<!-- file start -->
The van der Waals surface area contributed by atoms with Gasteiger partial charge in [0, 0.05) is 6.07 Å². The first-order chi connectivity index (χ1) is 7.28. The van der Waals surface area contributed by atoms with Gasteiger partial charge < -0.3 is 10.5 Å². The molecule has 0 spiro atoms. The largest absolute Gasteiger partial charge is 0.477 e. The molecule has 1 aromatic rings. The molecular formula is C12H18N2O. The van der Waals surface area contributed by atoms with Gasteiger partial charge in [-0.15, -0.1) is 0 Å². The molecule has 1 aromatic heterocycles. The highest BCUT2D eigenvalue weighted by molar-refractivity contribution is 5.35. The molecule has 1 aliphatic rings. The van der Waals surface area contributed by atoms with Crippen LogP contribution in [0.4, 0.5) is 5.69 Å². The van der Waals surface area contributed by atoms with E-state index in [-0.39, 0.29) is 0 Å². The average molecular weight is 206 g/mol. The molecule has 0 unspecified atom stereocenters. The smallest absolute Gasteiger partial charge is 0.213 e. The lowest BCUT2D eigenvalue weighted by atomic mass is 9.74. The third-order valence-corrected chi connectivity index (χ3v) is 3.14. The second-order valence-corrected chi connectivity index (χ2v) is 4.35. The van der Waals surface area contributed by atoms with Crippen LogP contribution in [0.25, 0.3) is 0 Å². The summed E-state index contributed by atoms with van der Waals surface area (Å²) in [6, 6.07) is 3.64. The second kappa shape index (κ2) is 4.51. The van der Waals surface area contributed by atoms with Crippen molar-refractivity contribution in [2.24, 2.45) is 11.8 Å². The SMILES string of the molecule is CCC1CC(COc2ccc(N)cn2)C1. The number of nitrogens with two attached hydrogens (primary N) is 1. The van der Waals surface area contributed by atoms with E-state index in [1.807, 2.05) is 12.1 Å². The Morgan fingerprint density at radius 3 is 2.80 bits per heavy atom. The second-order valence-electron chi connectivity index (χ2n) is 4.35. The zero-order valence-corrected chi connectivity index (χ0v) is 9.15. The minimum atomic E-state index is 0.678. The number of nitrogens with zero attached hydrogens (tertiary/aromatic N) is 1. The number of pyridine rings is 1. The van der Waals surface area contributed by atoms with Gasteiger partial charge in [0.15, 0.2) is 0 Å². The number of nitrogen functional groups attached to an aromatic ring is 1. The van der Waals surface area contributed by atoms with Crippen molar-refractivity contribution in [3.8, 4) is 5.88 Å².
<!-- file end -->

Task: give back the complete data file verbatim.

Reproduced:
The van der Waals surface area contributed by atoms with Gasteiger partial charge in [0, 0.05) is 6.07 Å². The first-order chi connectivity index (χ1) is 7.28. The van der Waals surface area contributed by atoms with Gasteiger partial charge < -0.3 is 10.5 Å². The molecule has 0 spiro atoms. The largest absolute Gasteiger partial charge is 0.477 e. The molecule has 1 aromatic rings. The molecular formula is C12H18N2O. The van der Waals surface area contributed by atoms with Gasteiger partial charge in [-0.15, -0.1) is 0 Å². The molecule has 1 aromatic heterocycles. The highest BCUT2D eigenvalue weighted by molar-refractivity contribution is 5.35. The molecule has 1 aliphatic rings. The van der Waals surface area contributed by atoms with Crippen LogP contribution in [0.4, 0.5) is 5.69 Å². The van der Waals surface area contributed by atoms with E-state index in [-0.39, 0.29) is 0 Å². The average molecular weight is 206 g/mol. The molecule has 0 unspecified atom stereocenters. The smallest absolute Gasteiger partial charge is 0.213 e. The lowest BCUT2D eigenvalue weighted by atomic mass is 9.74. The third-order valence-corrected chi connectivity index (χ3v) is 3.14. The second-order valence-corrected chi connectivity index (χ2v) is 4.35. The van der Waals surface area contributed by atoms with Crippen LogP contribution in [0.25, 0.3) is 0 Å². The summed E-state index contributed by atoms with van der Waals surface area (Å²) in [6, 6.07) is 3.64. The second kappa shape index (κ2) is 4.51. The van der Waals surface area contributed by atoms with Crippen molar-refractivity contribution in [2.24, 2.45) is 11.8 Å². The SMILES string of the molecule is CCC1CC(COc2ccc(N)cn2)C1. The number of nitrogens with two attached hydrogens (primary N) is 1. The van der Waals surface area contributed by atoms with E-state index in [1.807, 2.05) is 12.1 Å². The Morgan fingerprint density at radius 3 is 2.80 bits per heavy atom. The second-order valence-electron chi connectivity index (χ2n) is 4.35. The zero-order valence-corrected chi connectivity index (χ0v) is 9.15. The minimum atomic E-state index is 0.678. The number of nitrogens with zero attached hydrogens (tertiary/aromatic N) is 1. The number of pyridine rings is 1. The van der Waals surface area contributed by atoms with Gasteiger partial charge in [0.15, 0.2) is 0 Å². The number of nitrogen functional groups attached to an aromatic ring is 1. The van der Waals surface area contributed by atoms with Crippen molar-refractivity contribution in [3.8, 4) is 5.88 Å².